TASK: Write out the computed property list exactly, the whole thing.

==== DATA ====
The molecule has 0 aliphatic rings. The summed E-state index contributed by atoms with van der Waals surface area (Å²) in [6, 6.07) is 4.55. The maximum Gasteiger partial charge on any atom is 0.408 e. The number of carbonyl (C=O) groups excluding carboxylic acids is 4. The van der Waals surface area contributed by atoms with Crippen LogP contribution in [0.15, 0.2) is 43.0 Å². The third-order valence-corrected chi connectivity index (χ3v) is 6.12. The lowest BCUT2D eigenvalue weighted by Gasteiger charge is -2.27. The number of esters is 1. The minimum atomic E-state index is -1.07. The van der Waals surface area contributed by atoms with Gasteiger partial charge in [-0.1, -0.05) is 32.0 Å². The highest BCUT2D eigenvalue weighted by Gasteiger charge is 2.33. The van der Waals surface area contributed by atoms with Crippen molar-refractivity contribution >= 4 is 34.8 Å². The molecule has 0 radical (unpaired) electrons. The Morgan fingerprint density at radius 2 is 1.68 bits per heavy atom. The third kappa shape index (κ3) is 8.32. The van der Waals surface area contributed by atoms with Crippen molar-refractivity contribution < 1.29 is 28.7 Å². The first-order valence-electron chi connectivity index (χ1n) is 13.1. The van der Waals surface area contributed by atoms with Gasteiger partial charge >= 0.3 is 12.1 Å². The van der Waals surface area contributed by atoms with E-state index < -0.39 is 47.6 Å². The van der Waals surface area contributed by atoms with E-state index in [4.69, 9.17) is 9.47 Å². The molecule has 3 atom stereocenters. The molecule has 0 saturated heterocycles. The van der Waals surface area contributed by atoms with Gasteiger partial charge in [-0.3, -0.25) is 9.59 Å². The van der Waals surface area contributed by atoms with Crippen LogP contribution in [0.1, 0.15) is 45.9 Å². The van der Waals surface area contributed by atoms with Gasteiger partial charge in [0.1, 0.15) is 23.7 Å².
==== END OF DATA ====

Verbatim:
The molecule has 0 aliphatic rings. The summed E-state index contributed by atoms with van der Waals surface area (Å²) in [6, 6.07) is 4.55. The maximum Gasteiger partial charge on any atom is 0.408 e. The number of carbonyl (C=O) groups excluding carboxylic acids is 4. The van der Waals surface area contributed by atoms with Crippen LogP contribution in [0.15, 0.2) is 43.0 Å². The third-order valence-corrected chi connectivity index (χ3v) is 6.12. The lowest BCUT2D eigenvalue weighted by Gasteiger charge is -2.27. The number of esters is 1. The minimum atomic E-state index is -1.07. The van der Waals surface area contributed by atoms with Gasteiger partial charge in [-0.1, -0.05) is 32.0 Å². The highest BCUT2D eigenvalue weighted by Gasteiger charge is 2.33. The van der Waals surface area contributed by atoms with Crippen molar-refractivity contribution >= 4 is 34.8 Å². The molecule has 0 radical (unpaired) electrons. The Morgan fingerprint density at radius 2 is 1.68 bits per heavy atom. The third kappa shape index (κ3) is 8.32. The van der Waals surface area contributed by atoms with Crippen molar-refractivity contribution < 1.29 is 28.7 Å². The first-order valence-electron chi connectivity index (χ1n) is 13.1. The van der Waals surface area contributed by atoms with Gasteiger partial charge >= 0.3 is 12.1 Å². The van der Waals surface area contributed by atoms with E-state index < -0.39 is 47.6 Å². The van der Waals surface area contributed by atoms with E-state index in [4.69, 9.17) is 9.47 Å². The molecule has 3 atom stereocenters. The molecule has 0 saturated heterocycles. The van der Waals surface area contributed by atoms with Gasteiger partial charge in [-0.3, -0.25) is 9.59 Å². The van der Waals surface area contributed by atoms with Crippen LogP contribution in [0.1, 0.15) is 45.9 Å². The van der Waals surface area contributed by atoms with Gasteiger partial charge in [0.1, 0.15) is 23.7 Å².